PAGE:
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Tsubo-Niwa Extension / Kenzo Makino & Associates

Tsubo-Niwa Extension / Kenzo Makino & Associates

© Toshiyuki Yano© Toshiyuki Yano© Toshiyuki Yano© Toshiyuki Yano+ 10

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© Toshiyuki Yano
© Toshiyuki Yano

Text description provided by the architects. Enclosed fence in Kyoto puts the residence’s living environment together, while serving as a gate and a backdrop of the front garden. The existing house has a frontage of 5mwide and 4.5m deep, and the space was enough for two carparking. The clients needed however no parking space, instead they would rather have a Japanese garden. They wished also to change the whole image of the existing exterior and the house by renovating this frontage into an attractive approach.

© Toshiyuki Yano
© Toshiyuki Yano
Site Plan / Plan
Site Plan / Plan

First, we planned a square-shaped enclosure in the existing open space with latticed sliding doors and gave different characters to the inside and the outside. Inside the fence you can arrange a garden like a tsubo-niwa, and the outside serves to keep the space neat and tidy; items such as bicycles, outdoor units, and cleaning tools that are necessary but not compatible with the beauty of the garden can be stored behind and they can be easily taken out for everyday use.

© Toshiyuki Yano
© Toshiyuki Yano

From this squared fence, eaves come out all around. Having the size of a roof ridge cap, the eaves keep the water out of wooden lattice, being made seamlessly of a sheet of galvanized steel. Seen from the street, the fence looks like a small building with its eaves almost resembling a roof. It softens a solitary image of the house front and creates a group of living environments in which the house, new fences, gardens, existing fences, mailbox, etc. are connected with each other. Thus, without major refurbishment of the main building itself, we could change the quality of the whole environment.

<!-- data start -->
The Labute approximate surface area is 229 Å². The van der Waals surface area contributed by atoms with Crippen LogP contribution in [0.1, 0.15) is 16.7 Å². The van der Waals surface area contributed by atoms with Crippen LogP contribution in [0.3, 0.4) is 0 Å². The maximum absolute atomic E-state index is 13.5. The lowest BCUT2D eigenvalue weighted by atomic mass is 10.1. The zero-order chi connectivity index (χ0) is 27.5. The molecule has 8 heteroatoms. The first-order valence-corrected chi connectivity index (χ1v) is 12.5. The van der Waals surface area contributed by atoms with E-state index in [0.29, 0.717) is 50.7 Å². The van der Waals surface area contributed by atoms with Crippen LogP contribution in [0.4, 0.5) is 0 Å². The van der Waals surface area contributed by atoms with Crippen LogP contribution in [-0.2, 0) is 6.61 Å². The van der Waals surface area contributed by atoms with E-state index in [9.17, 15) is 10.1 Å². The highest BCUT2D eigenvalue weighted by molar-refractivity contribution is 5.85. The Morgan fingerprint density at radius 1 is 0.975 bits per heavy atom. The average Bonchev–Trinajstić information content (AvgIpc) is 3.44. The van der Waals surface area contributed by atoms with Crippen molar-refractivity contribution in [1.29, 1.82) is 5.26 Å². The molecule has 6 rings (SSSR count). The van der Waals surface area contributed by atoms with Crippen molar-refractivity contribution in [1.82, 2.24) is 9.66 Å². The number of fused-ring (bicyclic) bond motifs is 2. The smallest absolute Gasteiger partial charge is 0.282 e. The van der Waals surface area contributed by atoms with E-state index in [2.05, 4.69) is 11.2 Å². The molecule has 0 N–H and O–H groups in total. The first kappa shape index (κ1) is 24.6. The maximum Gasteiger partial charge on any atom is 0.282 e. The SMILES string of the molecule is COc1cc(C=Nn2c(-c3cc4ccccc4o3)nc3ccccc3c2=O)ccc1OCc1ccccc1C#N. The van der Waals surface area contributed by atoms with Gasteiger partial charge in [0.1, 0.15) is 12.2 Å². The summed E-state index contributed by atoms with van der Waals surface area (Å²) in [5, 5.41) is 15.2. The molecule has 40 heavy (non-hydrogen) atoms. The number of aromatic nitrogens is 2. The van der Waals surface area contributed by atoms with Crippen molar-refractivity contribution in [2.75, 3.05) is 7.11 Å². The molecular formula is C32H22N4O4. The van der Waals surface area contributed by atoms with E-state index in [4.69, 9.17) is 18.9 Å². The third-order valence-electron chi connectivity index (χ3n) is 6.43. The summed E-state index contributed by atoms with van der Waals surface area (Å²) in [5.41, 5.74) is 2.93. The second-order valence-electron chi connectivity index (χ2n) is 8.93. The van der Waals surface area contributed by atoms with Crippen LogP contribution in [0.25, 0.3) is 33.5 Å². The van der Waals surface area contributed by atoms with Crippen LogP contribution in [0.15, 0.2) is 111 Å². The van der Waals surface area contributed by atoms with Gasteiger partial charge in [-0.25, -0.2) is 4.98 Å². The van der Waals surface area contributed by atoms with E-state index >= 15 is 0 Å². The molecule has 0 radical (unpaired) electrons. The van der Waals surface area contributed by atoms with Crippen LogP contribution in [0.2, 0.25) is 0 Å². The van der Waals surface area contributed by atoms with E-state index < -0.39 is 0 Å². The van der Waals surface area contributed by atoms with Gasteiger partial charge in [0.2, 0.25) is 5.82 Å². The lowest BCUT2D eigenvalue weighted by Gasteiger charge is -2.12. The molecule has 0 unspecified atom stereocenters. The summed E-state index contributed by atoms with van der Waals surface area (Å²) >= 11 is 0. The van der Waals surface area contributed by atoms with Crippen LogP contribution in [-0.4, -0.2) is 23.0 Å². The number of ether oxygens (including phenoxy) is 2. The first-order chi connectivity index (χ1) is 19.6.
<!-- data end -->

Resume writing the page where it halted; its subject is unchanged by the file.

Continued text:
Sections / Elevations
Sections / Elevations

In addition to those architectural issues above, we propose a prototype as solution for the conflict between traditional cityscape of Kyoto and its current building regulations. Although Kyoto is known for its historical wooden buildings densely settled, modern urban fire prevention doesn’t allow wooden gate more than 2m high to be built. To achieve wooden space with wooden joinery, which is difficult in fire protection area, the height of the fence is kept lower than 2m, so that we could avoid installing fireproof sleeve walls additionally.

© Toshiyuki Yano
© Toshiyuki Yano

Each side of the fence has a span of 3.64 m with its height maximal 2 m, with 3/10pitched roof on top. And the wood is not treated non-combustible. In order to satisfy all of these, the columns and beams are made of steel. By using T-beam, the cross-sectional performance and shape of the beam are matched with the the roof, while the installation of the base material being kept compact and reasonable. This could be a general solution for similar conditions, as it is normally difficult to realize wooden fence with gabled roof in the urban area of Kyoto.

© Toshiyuki Yano
© Toshiyuki Yano

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Cite: "Tsubo-Niwa Extension / Kenzo Makino & Associates" 04 Jan 2021. ArchDaily. Accessed . <https://www.archdaily.com/954226/tsubo-niwa-extension-kenzo-makino-and-associates> ISSN 0719-8884
© Toshiyuki Yano

京都日式小花园 / Kenzo Makino & Associates

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